Keep the Free Inquiry Rule


In 2020, the Department of Education issued the Free Inquiry Rule, which requires public and private institutions of higher education that receive Education Department grants to uphold free-speech principles on campus. If a court finds a violation of the rule, the offending institution is subject to sanctions from DOE, including possible loss of federal funding.

Many Jewish communal advocates — and particularly pro-Israel campus advocates — applauded the rule. They saw it as a means to assure protection for Jewish students on campus, and particularly pro-Israel students, who were ostracized, forced out of student government or otherwise coerced into silence because of their religious affiliation or public expressions of support for Israel. Now, with the rule in place, universities need to be more vigilant and sensitive to anti-Israel and other biases on their campuses, or risk losing government funding.

In February, DOE sought public comment on a proposed revision to the rule that would remove the added layer of protection for religious student groups on campus. The stated rationale for the change is that extra protection for religious groups is not necessary because universities already have fully compliant and enforceable free-speech protections in place. And, proponents of the revision argue, the additional layer of protection imposed by the current version of the rule will only generate more litigation.

Among those commenting on the proposed change is the Brandeis Center for Human Rights Under Law, a public interest advocacy group that has represented Jewish students who claim religious discrimination on campus. (Brandeis Center is not affiliated with Brandeis University.) In a five-page letter to DOE, the Brandeis Center explains why the religious student group protection under the rule is necessary; how Brandeis Center has used the rule and its religious group protections as leverage in representing affected students and groups; and why it makes sense to hold universities accountable for the First Amendment protections they promise their students — and liable for any breach of that promise.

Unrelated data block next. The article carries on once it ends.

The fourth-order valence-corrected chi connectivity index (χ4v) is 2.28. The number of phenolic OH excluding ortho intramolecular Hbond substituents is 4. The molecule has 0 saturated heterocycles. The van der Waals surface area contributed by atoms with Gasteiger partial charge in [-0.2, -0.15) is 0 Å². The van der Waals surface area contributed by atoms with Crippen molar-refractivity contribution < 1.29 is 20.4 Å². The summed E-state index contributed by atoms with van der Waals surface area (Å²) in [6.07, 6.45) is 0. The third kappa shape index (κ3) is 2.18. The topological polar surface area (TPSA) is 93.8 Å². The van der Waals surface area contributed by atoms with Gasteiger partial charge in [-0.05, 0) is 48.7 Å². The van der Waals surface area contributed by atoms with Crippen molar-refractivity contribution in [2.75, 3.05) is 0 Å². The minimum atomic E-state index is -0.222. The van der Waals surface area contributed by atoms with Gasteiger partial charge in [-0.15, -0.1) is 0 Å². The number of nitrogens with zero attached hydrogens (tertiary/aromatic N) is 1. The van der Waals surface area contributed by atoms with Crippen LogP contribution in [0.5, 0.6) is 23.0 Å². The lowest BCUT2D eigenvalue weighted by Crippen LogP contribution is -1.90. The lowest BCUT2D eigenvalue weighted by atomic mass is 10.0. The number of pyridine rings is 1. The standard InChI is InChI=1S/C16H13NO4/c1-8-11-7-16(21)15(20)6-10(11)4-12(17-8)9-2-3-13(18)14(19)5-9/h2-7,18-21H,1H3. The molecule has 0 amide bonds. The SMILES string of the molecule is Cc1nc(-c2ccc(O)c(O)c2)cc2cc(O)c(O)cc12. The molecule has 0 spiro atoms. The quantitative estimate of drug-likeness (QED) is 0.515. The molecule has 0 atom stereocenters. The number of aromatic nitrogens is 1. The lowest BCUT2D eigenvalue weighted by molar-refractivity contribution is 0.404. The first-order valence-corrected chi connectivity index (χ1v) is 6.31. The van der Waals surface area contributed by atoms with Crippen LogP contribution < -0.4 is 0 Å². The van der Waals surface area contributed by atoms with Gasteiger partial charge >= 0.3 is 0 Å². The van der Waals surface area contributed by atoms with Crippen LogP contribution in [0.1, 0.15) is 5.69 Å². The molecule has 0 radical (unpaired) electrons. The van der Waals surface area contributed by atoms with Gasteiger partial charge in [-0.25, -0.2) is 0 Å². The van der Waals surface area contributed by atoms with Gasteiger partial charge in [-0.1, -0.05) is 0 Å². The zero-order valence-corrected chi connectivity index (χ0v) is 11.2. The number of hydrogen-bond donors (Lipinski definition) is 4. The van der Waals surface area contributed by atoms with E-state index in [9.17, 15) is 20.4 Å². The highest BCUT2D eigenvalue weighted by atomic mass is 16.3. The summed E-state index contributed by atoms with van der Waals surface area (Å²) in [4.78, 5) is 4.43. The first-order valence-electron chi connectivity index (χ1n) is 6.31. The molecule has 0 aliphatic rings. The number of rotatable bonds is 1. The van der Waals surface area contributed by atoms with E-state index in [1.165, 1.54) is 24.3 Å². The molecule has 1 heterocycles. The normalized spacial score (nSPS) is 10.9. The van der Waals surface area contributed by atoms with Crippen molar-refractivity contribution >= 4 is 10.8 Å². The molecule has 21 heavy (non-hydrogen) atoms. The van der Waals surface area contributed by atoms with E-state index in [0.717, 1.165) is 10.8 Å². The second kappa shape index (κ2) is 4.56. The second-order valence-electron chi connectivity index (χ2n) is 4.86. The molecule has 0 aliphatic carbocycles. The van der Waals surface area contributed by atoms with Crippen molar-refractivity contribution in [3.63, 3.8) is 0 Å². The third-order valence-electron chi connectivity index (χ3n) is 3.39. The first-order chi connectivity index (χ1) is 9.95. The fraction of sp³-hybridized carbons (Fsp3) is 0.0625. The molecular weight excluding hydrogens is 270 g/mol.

We agree with the Brandeis Center. And we are puzzled by what is driving the DOE’s concern.

DOE is (or should be) well aware of the disturbing spike in antisemitic activity on college campuses and the targeting of pro-Israel student advocates. DOE should be doing everything it can to stop such behavior and encourage meaningful responses to such activities, including insistence on full enforcement of the rule’s religious protection provisions if that can be helpful. But DOE seems to be worried that the rule gives religious groups too much protection. This begs the question: Is there harm in giving religious groups enhanced protection on campus? Are there rights of others that DOE is worried would be infringed or threatened if Jewish and other religious groups on campus are protected against infringement of their First Amendment rights? And shouldn’t it be the responsibility of universities to protect all their students, including religious students, who are targeted for their exercise of otherwise protected speech?

These are not tough questions. DOE should not be looking to roll back student protections on campus. It should be figuring out ways to enhance them. DOE should retain the Free Inquiry Rule.


  1. Free speech is the main pillar of freedom not only on campus but everywhere in society. Is this part of the censorship idealogy that’s sweeping the country?


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